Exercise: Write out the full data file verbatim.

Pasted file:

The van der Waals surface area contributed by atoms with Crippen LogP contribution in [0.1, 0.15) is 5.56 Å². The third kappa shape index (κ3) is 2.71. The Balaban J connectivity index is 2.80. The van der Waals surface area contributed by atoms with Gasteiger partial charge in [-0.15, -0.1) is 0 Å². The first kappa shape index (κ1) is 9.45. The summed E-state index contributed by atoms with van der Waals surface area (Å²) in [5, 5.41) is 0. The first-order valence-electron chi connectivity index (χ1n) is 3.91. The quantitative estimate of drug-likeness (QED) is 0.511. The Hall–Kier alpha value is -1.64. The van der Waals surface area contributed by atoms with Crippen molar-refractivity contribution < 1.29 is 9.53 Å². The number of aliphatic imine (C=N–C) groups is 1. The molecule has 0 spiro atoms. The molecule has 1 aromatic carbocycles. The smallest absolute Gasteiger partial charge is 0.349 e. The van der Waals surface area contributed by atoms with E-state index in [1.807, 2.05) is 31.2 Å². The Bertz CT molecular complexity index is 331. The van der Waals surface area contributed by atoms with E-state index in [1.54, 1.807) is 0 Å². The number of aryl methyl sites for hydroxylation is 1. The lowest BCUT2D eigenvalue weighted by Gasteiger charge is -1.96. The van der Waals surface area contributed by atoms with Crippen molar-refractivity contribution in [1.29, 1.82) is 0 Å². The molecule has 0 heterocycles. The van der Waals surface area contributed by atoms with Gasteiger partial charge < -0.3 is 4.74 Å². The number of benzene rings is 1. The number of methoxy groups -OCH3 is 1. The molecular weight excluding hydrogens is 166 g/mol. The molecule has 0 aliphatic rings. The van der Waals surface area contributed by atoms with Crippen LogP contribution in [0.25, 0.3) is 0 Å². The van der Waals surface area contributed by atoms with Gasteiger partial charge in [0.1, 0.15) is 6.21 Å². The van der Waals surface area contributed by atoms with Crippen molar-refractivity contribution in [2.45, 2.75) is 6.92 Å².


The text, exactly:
The van der Waals surface area contributed by atoms with Crippen LogP contribution in [0.1, 0.15) is 5.56 Å². The third kappa shape index (κ3) is 2.71. The Balaban J connectivity index is 2.80. The van der Waals surface area contributed by atoms with Gasteiger partial charge in [-0.15, -0.1) is 0 Å². The first kappa shape index (κ1) is 9.45. The summed E-state index contributed by atoms with van der Waals surface area (Å²) in [5, 5.41) is 0. The first-order valence-electron chi connectivity index (χ1n) is 3.91. The quantitative estimate of drug-likeness (QED) is 0.511. The Hall–Kier alpha value is -1.64. The van der Waals surface area contributed by atoms with Crippen molar-refractivity contribution < 1.29 is 9.53 Å². The number of aliphatic imine (C=N–C) groups is 1. The molecule has 0 spiro atoms. The molecule has 1 aromatic carbocycles. The smallest absolute Gasteiger partial charge is 0.349 e. The van der Waals surface area contributed by atoms with E-state index in [1.807, 2.05) is 31.2 Å². The Bertz CT molecular complexity index is 331. The van der Waals surface area contributed by atoms with E-state index in [1.54, 1.807) is 0 Å². The number of aryl methyl sites for hydroxylation is 1. The lowest BCUT2D eigenvalue weighted by Gasteiger charge is -1.96. The van der Waals surface area contributed by atoms with Crippen molar-refractivity contribution in [1.29, 1.82) is 0 Å². The molecule has 0 heterocycles. The van der Waals surface area contributed by atoms with Gasteiger partial charge < -0.3 is 4.74 Å². The number of benzene rings is 1. The number of methoxy groups -OCH3 is 1. The molecular weight excluding hydrogens is 166 g/mol. The molecule has 0 aliphatic rings. The van der Waals surface area contributed by atoms with Crippen LogP contribution in [0.25, 0.3) is 0 Å². The van der Waals surface area contributed by atoms with Gasteiger partial charge in [0.1, 0.15) is 6.21 Å². The van der Waals surface area contributed by atoms with Crippen molar-refractivity contribution in [2.45, 2.75) is 6.92 Å².